Comm'r of Internal Revenue

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T.C. Summary Opinion 2011-72 (U.S.T.C. Jun. 16, 2011)

T.C. Summary Opinion 2011-72 Docket No. 2712-10S.



Alice Schneider, pro se. Carmen N. Presinal-Roberts , for respondent.





Alice Schneider, pro se.

Carmen N. Presinal-Roberts, for respondent.

JACOBS, Judge: This case was heard pursuant to the provisions of section 7463 of the Internal Revenue Code in effect when the petition was filed. Pursuant to section 7463(b), the decision to be entered is not reviewable by any other court, and this opinion shall not be treated as precedent for any other case. Unless otherwise indicated, all section references are to the Internal Revenue Code in effect for the year at issue, and all Rule references are to the Tax Court Rules of Practice and Procedure.

Respondent determined a deficiency of $7,500 in petitioner's Federal income tax for 2008. The issue for decision is whether petitioner is entitled to the first-time homebuyer credit as provided in section 36.


Some of the facts have been stipulated and are so found. The stipulation of facts and the attached exhibits are incorporated herein by this reference. Petitioner resided in New York when the petition was filed.

Petitioner's mother died testate on January 12, 2002. In her will, petitioner's mother bequeathed her property to her seven children (including petitioner) "in equal shares, share and share alike." Thus petitioner inherited a one-seventh share of her mother's estate (sometimes referred to as the estate).

The estate held an ownership interest in a cooperative apartment in midtown Manhattan (the co-op). On September 17, 2008, petitioner entered into a contract to purchase the co-op from the estate for $235,000. The contract lists petitioner as the "Purchaser" and the estate as the "Seller" of the co-op. One of petitioner's sisters, in her capacity as the executrix of the estate and under the powers granted to her by the mother's will, signed the contract on behalf of the estate. Clause 31 of the contract provides that petitioner "shall be entitled to a credit at closing of a sum equal to one-seventh of the ^net' profit to the estate from the sale after all expenses of the estate in the sale, taxes, estate legal fees, etc."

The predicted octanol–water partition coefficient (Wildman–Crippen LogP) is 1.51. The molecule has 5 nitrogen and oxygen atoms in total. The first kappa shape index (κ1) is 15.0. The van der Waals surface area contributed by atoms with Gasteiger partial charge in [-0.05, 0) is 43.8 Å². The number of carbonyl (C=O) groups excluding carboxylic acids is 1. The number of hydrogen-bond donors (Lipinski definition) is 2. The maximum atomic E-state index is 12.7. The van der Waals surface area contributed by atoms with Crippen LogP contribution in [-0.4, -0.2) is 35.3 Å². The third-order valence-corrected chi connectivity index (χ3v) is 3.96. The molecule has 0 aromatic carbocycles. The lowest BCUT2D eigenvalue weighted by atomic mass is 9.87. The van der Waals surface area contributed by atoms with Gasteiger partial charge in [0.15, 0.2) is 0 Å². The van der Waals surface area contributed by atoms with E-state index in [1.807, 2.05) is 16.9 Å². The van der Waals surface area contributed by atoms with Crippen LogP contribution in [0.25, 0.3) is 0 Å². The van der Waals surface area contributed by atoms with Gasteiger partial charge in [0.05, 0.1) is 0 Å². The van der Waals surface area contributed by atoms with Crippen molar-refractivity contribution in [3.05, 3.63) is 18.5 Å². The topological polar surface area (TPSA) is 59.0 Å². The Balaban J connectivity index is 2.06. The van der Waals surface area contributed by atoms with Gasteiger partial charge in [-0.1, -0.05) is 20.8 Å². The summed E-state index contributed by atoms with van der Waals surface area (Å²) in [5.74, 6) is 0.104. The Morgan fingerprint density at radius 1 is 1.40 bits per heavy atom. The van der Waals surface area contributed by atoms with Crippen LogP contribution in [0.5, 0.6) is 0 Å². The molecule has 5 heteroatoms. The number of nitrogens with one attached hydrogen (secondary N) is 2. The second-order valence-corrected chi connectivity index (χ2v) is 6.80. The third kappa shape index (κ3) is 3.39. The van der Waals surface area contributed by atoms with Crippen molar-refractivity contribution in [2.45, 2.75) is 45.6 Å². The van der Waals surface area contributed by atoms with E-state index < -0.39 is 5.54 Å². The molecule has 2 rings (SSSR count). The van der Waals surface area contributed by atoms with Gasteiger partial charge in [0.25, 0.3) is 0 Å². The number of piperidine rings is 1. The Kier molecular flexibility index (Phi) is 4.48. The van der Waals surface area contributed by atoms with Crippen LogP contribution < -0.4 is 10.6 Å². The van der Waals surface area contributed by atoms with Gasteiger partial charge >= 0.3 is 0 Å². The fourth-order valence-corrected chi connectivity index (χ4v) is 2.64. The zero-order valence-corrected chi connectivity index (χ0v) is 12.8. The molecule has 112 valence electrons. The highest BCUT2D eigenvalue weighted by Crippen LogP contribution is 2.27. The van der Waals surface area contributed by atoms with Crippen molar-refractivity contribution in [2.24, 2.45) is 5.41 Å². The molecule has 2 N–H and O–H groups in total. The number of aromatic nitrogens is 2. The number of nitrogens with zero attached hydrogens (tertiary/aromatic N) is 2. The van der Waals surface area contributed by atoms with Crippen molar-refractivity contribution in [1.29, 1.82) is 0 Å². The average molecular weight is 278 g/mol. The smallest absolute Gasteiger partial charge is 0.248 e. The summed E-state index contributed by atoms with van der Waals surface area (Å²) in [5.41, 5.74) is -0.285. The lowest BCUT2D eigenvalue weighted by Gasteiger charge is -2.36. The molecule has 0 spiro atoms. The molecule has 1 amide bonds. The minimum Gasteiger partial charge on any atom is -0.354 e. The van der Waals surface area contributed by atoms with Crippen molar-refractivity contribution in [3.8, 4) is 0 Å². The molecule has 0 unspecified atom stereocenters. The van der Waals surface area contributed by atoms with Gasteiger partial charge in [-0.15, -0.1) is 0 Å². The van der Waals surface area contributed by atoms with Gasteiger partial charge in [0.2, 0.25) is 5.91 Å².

According to petitioner, the attorney who represented both her and the estate advised her that it would be "cleaner" to purchase the co-op from the estate rather than from her siblings.

Closing for the sale of the co-op occurred on November 12, 2008. At closing, petitioner (1) received a credit of $29,000 towards the purchase price (representing her one-seventh distributive share of the estate) and (2) issued two checks-- a $23,000 certified check and a $276 personal check, both payable to the estate. Petitioner borrowed $185,000 to pay the remaining amount owed on the purchase of the co-op. On November 16, 2008, the estate, through the executrix, issued checks to petitioner's six siblings representing their respective distributive shares of the estate.

The record does not reveal the reason for the difference between the $237,276 sum of the aforementioned credit and payments ($29,000 + $23,000 + $276 + $185,000) and the $235,000 purchase price.

Petitioner timely filed a 2008 Federal income tax return on which she claimed a first-time homebuyer credit of $7,500. Form 5405, First-Time Homebuyer Credit, was attached to the return.


Section 36(a) provides a refundable tax credit to the first-time homebuyer of a principal residence in the United States. The amount of the tax credit is 10 percent of the purchase price of the residence, with a limitation of $7,500. Sec. 36(b)(1)(A).

Although referred to as a "credit", for the tax year in question (i.e., 2008) the first-time homebuyer credit is essentially a governmental, non-interest-bearing loan inasmuch as the recipient taxpayer must repay the credit over a 15-year period. Sec. 36(f).